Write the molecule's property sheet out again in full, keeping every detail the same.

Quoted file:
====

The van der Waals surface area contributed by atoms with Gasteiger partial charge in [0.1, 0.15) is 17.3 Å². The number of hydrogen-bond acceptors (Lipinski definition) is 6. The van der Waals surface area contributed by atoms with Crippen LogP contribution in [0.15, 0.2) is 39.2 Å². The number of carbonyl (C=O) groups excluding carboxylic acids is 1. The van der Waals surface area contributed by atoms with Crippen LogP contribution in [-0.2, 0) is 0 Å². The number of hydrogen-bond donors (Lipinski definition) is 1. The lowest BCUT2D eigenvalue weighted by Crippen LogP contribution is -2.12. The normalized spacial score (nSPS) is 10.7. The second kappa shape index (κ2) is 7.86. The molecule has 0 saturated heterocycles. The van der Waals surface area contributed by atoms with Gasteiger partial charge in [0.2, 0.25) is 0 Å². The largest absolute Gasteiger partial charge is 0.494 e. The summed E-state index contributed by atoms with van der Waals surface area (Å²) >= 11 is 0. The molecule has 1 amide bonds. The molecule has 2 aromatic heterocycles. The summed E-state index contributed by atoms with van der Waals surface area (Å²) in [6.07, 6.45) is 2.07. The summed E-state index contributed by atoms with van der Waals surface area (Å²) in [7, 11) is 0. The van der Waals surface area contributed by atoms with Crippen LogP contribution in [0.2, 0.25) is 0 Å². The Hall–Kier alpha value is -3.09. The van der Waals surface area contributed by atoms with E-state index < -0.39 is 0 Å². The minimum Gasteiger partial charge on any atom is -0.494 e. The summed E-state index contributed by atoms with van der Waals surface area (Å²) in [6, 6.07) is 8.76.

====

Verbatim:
The van der Waals surface area contributed by atoms with Gasteiger partial charge in [0.1, 0.15) is 17.3 Å². The number of hydrogen-bond acceptors (Lipinski definition) is 6. The van der Waals surface area contributed by atoms with Crippen LogP contribution in [0.15, 0.2) is 39.2 Å². The number of carbonyl (C=O) groups excluding carboxylic acids is 1. The van der Waals surface area contributed by atoms with Crippen LogP contribution in [-0.2, 0) is 0 Å². The number of hydrogen-bond donors (Lipinski definition) is 1. The lowest BCUT2D eigenvalue weighted by Crippen LogP contribution is -2.12. The normalized spacial score (nSPS) is 10.7. The second kappa shape index (κ2) is 7.86. The molecule has 0 saturated heterocycles. The van der Waals surface area contributed by atoms with Gasteiger partial charge in [0.2, 0.25) is 0 Å². The largest absolute Gasteiger partial charge is 0.494 e. The summed E-state index contributed by atoms with van der Waals surface area (Å²) >= 11 is 0. The molecule has 1 amide bonds. The molecule has 2 aromatic heterocycles. The summed E-state index contributed by atoms with van der Waals surface area (Å²) in [6.07, 6.45) is 2.07. The summed E-state index contributed by atoms with van der Waals surface area (Å²) in [7, 11) is 0. The van der Waals surface area contributed by atoms with Crippen LogP contribution in [0.2, 0.25) is 0 Å². The Hall–Kier alpha value is -3.09. The van der Waals surface area contributed by atoms with E-state index < -0.39 is 0 Å². The minimum Gasteiger partial charge on any atom is -0.494 e. The summed E-state index contributed by atoms with van der Waals surface area (Å²) in [6, 6.07) is 8.76.